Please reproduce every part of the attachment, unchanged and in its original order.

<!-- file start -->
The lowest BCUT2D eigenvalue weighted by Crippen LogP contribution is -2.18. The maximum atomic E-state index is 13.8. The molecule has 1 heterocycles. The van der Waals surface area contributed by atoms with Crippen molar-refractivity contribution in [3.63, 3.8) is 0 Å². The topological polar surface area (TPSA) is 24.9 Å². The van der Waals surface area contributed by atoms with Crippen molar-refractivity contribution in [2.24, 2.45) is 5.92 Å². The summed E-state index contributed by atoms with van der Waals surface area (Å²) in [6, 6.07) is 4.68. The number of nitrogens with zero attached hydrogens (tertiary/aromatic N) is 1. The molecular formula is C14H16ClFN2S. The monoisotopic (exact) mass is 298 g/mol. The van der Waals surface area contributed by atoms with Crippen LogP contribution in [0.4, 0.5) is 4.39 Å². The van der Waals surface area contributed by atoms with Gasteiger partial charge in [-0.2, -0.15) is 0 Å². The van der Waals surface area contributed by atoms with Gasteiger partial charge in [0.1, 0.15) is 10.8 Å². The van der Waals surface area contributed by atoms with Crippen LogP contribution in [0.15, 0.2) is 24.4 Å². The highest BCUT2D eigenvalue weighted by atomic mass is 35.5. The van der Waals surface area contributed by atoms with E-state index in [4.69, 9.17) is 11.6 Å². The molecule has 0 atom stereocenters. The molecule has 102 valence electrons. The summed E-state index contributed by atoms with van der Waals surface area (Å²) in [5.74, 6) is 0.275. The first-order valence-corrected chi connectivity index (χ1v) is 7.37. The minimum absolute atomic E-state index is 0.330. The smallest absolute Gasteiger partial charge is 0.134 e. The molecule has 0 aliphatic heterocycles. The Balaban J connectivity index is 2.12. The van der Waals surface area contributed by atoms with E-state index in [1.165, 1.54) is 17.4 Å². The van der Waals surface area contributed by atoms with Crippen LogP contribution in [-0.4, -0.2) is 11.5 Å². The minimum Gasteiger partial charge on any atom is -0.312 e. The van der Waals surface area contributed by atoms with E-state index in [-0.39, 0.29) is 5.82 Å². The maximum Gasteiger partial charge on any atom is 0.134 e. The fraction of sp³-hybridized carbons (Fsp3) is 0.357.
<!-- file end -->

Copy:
The lowest BCUT2D eigenvalue weighted by Crippen LogP contribution is -2.18. The maximum atomic E-state index is 13.8. The molecule has 1 heterocycles. The van der Waals surface area contributed by atoms with Crippen molar-refractivity contribution in [3.63, 3.8) is 0 Å². The topological polar surface area (TPSA) is 24.9 Å². The van der Waals surface area contributed by atoms with Crippen molar-refractivity contribution in [2.24, 2.45) is 5.92 Å². The summed E-state index contributed by atoms with van der Waals surface area (Å²) in [6, 6.07) is 4.68. The number of nitrogens with zero attached hydrogens (tertiary/aromatic N) is 1. The molecular formula is C14H16ClFN2S. The monoisotopic (exact) mass is 298 g/mol. The van der Waals surface area contributed by atoms with Crippen LogP contribution in [0.4, 0.5) is 4.39 Å². The van der Waals surface area contributed by atoms with Gasteiger partial charge in [-0.2, -0.15) is 0 Å². The van der Waals surface area contributed by atoms with Gasteiger partial charge in [0.1, 0.15) is 10.8 Å². The van der Waals surface area contributed by atoms with Crippen LogP contribution in [0.15, 0.2) is 24.4 Å². The highest BCUT2D eigenvalue weighted by atomic mass is 35.5. The van der Waals surface area contributed by atoms with E-state index in [4.69, 9.17) is 11.6 Å². The molecule has 0 atom stereocenters. The molecule has 102 valence electrons. The summed E-state index contributed by atoms with van der Waals surface area (Å²) in [5.74, 6) is 0.275. The first-order valence-corrected chi connectivity index (χ1v) is 7.37. The minimum absolute atomic E-state index is 0.330. The smallest absolute Gasteiger partial charge is 0.134 e. The molecule has 0 aliphatic heterocycles. The Balaban J connectivity index is 2.12. The van der Waals surface area contributed by atoms with E-state index in [1.165, 1.54) is 17.4 Å². The van der Waals surface area contributed by atoms with Crippen LogP contribution in [-0.4, -0.2) is 11.5 Å². The minimum Gasteiger partial charge on any atom is -0.312 e. The van der Waals surface area contributed by atoms with E-state index in [-0.39, 0.29) is 5.82 Å². The maximum Gasteiger partial charge on any atom is 0.134 e. The fraction of sp³-hybridized carbons (Fsp3) is 0.357.